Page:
Bill Atkins wrote:
> Here are some issues I've noticed with RubyGems' user interface:
> 
>    - Why do I have to confirm each _required_ dependency?  What chance
>      is there of leaving off a required dependency and still having a
>      functioning install?

Quite good if you've installed some software as non-gems.  That being 
said, it is probably an edge case and you make a good point.

>    - Why does each confirmation happen individually?  It would make
>      sense to confirm or reject _all_ required dependencies and thus
>      abort the install, but I can't see any reason for the current way
>      of doing things.  At the very least, why can't it find all the
>      dependencies for the current package so that I can hit 'Y'
>      repeatedly, instead of waiting a second or two for it to find the
>      next dependency?

Good point.

>    - Why do i have to specify -r on the command line to build
>      remotely?  I understand that local gem installations are possible
>      (and maybe even common), but wouldn't it make sense for gem to
>      assume that "gem install rails" is a remote install and "gem
>      install rails.gem" is a local install?  In this case it wouldn't
>      have to bother with this "attempting local installation"
>      business.

The -r is not required for remote installs, its just that it checks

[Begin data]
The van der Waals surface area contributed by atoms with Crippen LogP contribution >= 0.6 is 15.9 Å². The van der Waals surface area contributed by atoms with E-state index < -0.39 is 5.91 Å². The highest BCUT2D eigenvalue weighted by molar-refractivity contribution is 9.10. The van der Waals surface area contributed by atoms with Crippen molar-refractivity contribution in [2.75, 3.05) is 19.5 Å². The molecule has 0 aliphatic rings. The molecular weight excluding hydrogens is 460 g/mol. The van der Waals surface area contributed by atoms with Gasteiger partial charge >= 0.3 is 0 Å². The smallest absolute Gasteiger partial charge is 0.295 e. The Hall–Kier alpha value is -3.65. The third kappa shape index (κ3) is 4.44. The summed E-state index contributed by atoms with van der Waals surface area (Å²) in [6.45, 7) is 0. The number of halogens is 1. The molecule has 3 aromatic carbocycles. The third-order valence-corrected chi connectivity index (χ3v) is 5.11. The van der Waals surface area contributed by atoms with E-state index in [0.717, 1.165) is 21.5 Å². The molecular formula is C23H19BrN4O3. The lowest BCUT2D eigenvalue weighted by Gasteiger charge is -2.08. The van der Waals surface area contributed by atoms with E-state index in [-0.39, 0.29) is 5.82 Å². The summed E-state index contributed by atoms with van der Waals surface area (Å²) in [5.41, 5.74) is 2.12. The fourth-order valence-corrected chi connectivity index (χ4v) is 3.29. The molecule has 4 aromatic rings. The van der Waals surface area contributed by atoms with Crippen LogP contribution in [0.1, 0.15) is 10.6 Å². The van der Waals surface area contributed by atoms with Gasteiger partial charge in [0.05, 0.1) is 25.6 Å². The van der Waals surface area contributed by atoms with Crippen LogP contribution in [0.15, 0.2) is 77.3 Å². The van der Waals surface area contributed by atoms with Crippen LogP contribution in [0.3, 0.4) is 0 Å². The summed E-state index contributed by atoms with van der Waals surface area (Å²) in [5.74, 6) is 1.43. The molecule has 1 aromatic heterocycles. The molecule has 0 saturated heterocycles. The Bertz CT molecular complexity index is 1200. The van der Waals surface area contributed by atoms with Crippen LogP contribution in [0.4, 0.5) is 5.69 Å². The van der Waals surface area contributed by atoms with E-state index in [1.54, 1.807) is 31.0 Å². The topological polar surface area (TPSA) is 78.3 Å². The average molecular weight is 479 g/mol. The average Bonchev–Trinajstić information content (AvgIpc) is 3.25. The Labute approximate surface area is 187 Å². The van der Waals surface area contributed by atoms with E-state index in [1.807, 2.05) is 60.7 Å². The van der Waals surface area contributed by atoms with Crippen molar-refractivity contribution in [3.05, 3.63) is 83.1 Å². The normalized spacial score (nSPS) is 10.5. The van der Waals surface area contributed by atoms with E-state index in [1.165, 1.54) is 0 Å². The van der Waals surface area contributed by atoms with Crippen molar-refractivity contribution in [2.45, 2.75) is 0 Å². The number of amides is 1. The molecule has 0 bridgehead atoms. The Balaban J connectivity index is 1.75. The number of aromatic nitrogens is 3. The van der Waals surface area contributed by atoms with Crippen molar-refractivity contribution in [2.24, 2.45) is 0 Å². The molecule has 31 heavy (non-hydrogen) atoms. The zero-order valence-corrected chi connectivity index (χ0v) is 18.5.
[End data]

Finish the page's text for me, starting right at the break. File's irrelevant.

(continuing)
locally now.

However, there are plans to unify the specification of gems so that the 
local/remote, version-requirements, and platform and all be specified in 
a URL like manner (rather than as options on the command line).

And I agree, the announcement that it couldn't find a local gem is 
annoying, since the trend is that most installs are remote.

>    - Why on earth, on earth, on earth is the package's documentation
>      built locally?  It is by far the lengthiest part of the install,
>      and I can see no good reason why this couldn't be done at gem
>      build-time.  Am I missing something here?  How could the
>      documentation differ from one machine to the next such that this
>      approach would make sense?

(1) Bandwidth as someone else has mentioned, (2) the ability to apply 
different RDoc templates (my local docs all use the same template, no 
matter what the software author used).  And you don't need to build the 
rdocs if you don't want to.

>    - When there are warnings in the documentation building, why do
>      these appear last, making it seem that there were problems in
>      installing the gem itself?

Agreed, confusing.  The whole local/remote unification thing will 
probably address this.

>    - Why so little output while installing?  Can't i at least pass a
>      -v flag to get a better indication of what's actually happening?
>      It would certainly make gem installs seem more responsive.

Better feedback during install, gotcha!  Agreed.

-- Jim Weirich


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